Bonds Trial Update: Things get personal

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Yesterday was oversharing time at the Barry Bonds trial with the witness who, if Greg Anderson had testified, may never have been called: Bonds’ ex-girlfriend Kimberly Bell.  She testified that Bonds admitted to steroid use prior to his grand jury testimony and, as promised, provided all manner of intimate detail about the life and sexual times of Barry Bonds.

Bell, who met Bonds in 1994, said that Bonds started taking steroids because he noted that they worked for guys like Mark McGwire. As far as motives go, this matches up pretty well with what we learned in “Game of Shadows”: a late 1990s realization that, despite all Bonds had accomplished at that point in his baseball career — and they were likely Hall of Fame accomplishments already — he wanted more.

But Bell wasn’t called to talk about Bonds’ lust for glory. She was called to to talk turkey about Bonds’ physical and mental state. And that she did, testifying that Bonds suffered from shrunken testicles, acne, bloating, hair loss and impotence, all of which can be symptoms of steroid use. She said he was “aggressive, irritable, agitated and very impatient,” and said that he had once threatened to cut her head off, cut out her breast implants and to burn her friggin’ house down.

For as salacious as this all was, it wasn’t new: Bell had talked about most of this stuff in an article that accompanied her Playboy photo spread in 2007, and as the defense’s cross examination of Bell revealed, she had on several occasions tried to sell her story to book publishers and filmmakers.  Which doesn’t make her testimony false, of course, but could certainly undermine her credibility. Juries care about the motivation of witnesses. Indeed, they may do so too much at times, overlooking undisputed facts to which they testified and fixating on the question of witness bias, real or imagined.

More importantly, I question whether Bell’s most critical testimony — that Bonds told her prior to 2003 that he took steroids — is enough to convince the jury that Bonds perjured himself on the point.*  As I’ve noted time and again, the questions put to Bonds before the grand jury of the general “did you ever take steroids” variety were vague and open or, conversely, were often premised on multiple sub-questions relating to specific drugs, specific times and places, etc. It’s possible, therefore, that a jury could conclude that, say, Bonds did take steroids in 1999, but did not lie about taking Whateveriztol 323 via injection from Greg Anderson in October 2001.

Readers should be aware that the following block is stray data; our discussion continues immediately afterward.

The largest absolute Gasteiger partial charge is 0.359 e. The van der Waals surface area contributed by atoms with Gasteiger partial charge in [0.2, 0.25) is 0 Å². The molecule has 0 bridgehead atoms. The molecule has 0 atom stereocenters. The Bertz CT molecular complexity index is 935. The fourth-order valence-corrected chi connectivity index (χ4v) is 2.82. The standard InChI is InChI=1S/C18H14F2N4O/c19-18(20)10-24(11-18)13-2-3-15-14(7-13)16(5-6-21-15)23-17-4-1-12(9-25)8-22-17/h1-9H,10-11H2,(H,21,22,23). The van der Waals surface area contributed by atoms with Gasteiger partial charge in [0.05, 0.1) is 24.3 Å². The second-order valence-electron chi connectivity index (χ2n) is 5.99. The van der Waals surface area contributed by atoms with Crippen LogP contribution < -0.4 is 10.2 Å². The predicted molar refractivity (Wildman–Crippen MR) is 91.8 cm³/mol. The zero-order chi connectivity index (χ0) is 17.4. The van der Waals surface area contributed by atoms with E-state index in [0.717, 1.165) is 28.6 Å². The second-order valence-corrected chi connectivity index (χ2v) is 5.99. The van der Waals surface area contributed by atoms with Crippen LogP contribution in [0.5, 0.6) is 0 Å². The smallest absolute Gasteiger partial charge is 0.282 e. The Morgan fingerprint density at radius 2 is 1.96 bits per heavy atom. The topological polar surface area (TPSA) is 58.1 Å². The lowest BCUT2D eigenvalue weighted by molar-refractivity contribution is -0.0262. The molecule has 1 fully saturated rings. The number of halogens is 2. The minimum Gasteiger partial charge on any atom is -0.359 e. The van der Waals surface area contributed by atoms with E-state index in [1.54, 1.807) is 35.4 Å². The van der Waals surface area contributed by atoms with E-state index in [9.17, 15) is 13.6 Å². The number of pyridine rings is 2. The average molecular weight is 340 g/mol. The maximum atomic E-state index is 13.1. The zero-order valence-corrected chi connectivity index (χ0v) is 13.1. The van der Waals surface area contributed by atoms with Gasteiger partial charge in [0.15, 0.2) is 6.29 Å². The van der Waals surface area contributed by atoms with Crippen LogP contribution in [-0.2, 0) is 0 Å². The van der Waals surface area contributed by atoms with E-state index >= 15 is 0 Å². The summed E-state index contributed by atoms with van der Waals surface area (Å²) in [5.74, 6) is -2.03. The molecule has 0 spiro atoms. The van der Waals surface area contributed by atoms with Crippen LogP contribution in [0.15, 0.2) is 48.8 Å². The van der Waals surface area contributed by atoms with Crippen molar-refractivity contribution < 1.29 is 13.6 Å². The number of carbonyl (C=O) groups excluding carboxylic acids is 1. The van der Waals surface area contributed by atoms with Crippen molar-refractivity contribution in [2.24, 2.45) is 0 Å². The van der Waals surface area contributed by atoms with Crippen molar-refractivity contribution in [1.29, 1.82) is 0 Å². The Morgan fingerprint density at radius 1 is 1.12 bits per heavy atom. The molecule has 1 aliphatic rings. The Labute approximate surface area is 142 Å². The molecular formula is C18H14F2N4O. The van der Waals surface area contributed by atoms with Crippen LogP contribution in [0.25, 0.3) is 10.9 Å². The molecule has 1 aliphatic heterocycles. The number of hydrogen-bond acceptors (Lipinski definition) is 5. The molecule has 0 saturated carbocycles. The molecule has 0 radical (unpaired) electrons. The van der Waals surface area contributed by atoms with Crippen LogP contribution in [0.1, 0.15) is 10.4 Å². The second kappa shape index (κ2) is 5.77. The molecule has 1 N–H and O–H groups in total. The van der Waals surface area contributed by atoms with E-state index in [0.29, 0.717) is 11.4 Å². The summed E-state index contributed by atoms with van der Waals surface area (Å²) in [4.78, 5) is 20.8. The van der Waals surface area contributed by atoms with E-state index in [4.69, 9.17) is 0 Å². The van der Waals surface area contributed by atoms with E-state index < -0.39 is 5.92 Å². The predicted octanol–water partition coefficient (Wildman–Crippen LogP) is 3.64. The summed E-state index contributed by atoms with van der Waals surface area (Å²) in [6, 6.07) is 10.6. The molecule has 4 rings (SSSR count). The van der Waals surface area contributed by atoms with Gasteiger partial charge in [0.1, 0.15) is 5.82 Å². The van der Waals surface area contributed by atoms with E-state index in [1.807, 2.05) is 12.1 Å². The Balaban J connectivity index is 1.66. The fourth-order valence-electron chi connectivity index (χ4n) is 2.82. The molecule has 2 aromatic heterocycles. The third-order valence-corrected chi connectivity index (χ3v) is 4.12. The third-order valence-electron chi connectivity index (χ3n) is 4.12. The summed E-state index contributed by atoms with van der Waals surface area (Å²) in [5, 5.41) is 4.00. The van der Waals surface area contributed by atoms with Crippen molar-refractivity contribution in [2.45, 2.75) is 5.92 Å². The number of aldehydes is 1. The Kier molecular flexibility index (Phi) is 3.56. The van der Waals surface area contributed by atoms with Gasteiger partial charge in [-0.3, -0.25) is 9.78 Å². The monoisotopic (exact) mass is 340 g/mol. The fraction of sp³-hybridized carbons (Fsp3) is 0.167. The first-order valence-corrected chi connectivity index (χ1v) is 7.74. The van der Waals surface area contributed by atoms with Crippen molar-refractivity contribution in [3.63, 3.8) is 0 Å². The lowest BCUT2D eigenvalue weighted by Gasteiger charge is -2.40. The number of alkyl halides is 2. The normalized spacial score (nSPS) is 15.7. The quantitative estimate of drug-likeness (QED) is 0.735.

Of the several reports I’ve read from yesterday’s testimony, I see nothing which suggests that Bell got into the kind of detail necessary to completely nail down the entirety of the perjury allegations.  But she certainly nailed the “Barry Bonds is a gigantic ass” theme which the prosecution has been itching to inject in this trial. A theme that — like a witness’ motivation — is something to which juries often respond, even if it’s totally beside the point in light of the particular charges against the defendant. Bonds is not on trial for being an awful person. He’s on trial for lying to a grand jury, and the bulk of Bell’s testimony had little to do with that.

All of that said: if Bell is believed beyond a reasonable doubt, it may be enough to prompt the jury to convict him.  That’s a big if, though, and there is still a lot of trial left.

*As is always the case with my opinions about the overarching effectiveness of any testimony in this trial, I offer the disclaimer that I wasn’t in court and am basing this on multiple news accounts of the testimony. How things actually played before the jury in real time may lead to a dramatically different conclusion.

Brewers have 3 positive COVID tests at alternate site

Jeff Hanisch-USA TODAY Sports
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MILWAUKEE — The Brewers had two players and a staff member test positive for the coronavirus at their alternate training site in Appleton, Wisconsin.

Milwaukee president of baseball operations David Stearns confirmed the positive results Saturday and said they shouldn’t impact the major league team. Teams are using alternate training sites this season to keep reserve players sharp because the minor league season was canceled due to the pandemic.

Stearns said the positive tests came Monday and did not name the two players or the staff member. Players must give their permission for their names to be revealed after positive tests.

The entire camp was placed in quarantine.

“We have gone through contact tracing,” Stearns said. “We do not believe it will have any impact at all on our major league team. We’ve been fortunate to get through this season relatively unscathed in this area. Unfortunately, we weren’t able to get all the way there at our alternate site.”

Milwaukee entered Saturday one game behind the Reds and Cardinals for second place in the NL Central, with the top two teams qualifying for the postseason.

The Brewers still will be able to take taxi squad players with them on the team’s trip to Cincinnati and St. Louis in the final week of the season. He said those players have had repeated negative tests and the team is “confident” there would be no possible spread of the virus.

“Because of the nature of who these individuals were, it’s really not going to affect the quarantine group at all,” Stearns said. “We’re very fortunate that the group of players who could potentially be on a postseason roster for us aren’t interacting all that much with the individuals that tested positive.”